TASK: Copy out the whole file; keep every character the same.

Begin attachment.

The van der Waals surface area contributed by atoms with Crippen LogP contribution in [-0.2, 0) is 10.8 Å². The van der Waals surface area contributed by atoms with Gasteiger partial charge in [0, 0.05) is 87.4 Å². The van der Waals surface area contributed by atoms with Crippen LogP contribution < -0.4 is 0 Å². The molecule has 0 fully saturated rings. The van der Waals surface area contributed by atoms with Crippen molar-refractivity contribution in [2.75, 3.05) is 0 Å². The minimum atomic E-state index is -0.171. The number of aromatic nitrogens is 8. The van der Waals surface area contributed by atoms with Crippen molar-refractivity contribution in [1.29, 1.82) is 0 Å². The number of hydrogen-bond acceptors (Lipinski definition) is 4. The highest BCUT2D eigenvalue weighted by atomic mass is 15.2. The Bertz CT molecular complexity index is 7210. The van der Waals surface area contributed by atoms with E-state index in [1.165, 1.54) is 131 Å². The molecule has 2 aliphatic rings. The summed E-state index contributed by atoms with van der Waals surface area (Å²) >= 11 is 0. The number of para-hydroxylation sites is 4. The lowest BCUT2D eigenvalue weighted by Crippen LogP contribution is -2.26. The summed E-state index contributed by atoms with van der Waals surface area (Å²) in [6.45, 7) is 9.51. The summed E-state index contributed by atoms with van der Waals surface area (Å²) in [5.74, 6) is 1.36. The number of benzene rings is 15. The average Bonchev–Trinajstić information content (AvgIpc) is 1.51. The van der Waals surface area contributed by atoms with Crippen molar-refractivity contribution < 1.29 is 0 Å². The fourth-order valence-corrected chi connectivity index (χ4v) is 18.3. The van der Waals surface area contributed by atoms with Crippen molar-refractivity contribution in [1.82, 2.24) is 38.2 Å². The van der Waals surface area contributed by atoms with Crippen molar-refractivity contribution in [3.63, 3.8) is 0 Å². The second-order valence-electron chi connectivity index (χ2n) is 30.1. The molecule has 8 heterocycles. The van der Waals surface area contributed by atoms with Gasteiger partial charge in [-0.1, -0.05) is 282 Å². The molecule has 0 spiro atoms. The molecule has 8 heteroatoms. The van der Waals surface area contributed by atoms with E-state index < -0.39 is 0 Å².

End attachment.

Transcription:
The van der Waals surface area contributed by atoms with Crippen LogP contribution in [-0.2, 0) is 10.8 Å². The van der Waals surface area contributed by atoms with Gasteiger partial charge in [0, 0.05) is 87.4 Å². The van der Waals surface area contributed by atoms with Crippen LogP contribution < -0.4 is 0 Å². The molecule has 0 fully saturated rings. The van der Waals surface area contributed by atoms with Crippen molar-refractivity contribution in [2.75, 3.05) is 0 Å². The minimum atomic E-state index is -0.171. The number of aromatic nitrogens is 8. The van der Waals surface area contributed by atoms with Crippen molar-refractivity contribution in [1.29, 1.82) is 0 Å². The number of hydrogen-bond acceptors (Lipinski definition) is 4. The highest BCUT2D eigenvalue weighted by atomic mass is 15.2. The Bertz CT molecular complexity index is 7210. The van der Waals surface area contributed by atoms with E-state index in [1.165, 1.54) is 131 Å². The molecule has 2 aliphatic rings. The summed E-state index contributed by atoms with van der Waals surface area (Å²) >= 11 is 0. The number of para-hydroxylation sites is 4. The lowest BCUT2D eigenvalue weighted by Crippen LogP contribution is -2.26. The summed E-state index contributed by atoms with van der Waals surface area (Å²) in [6.45, 7) is 9.51. The summed E-state index contributed by atoms with van der Waals surface area (Å²) in [5.74, 6) is 1.36. The number of benzene rings is 15. The average Bonchev–Trinajstić information content (AvgIpc) is 1.51. The van der Waals surface area contributed by atoms with Crippen molar-refractivity contribution < 1.29 is 0 Å². The fourth-order valence-corrected chi connectivity index (χ4v) is 18.3. The van der Waals surface area contributed by atoms with Crippen molar-refractivity contribution in [1.82, 2.24) is 38.2 Å². The van der Waals surface area contributed by atoms with Crippen molar-refractivity contribution in [3.63, 3.8) is 0 Å². The second-order valence-electron chi connectivity index (χ2n) is 30.1. The molecule has 8 heterocycles. The van der Waals surface area contributed by atoms with Gasteiger partial charge in [-0.1, -0.05) is 282 Å². The molecule has 0 spiro atoms. The molecule has 8 heteroatoms. The van der Waals surface area contributed by atoms with E-state index < -0.39 is 0 Å².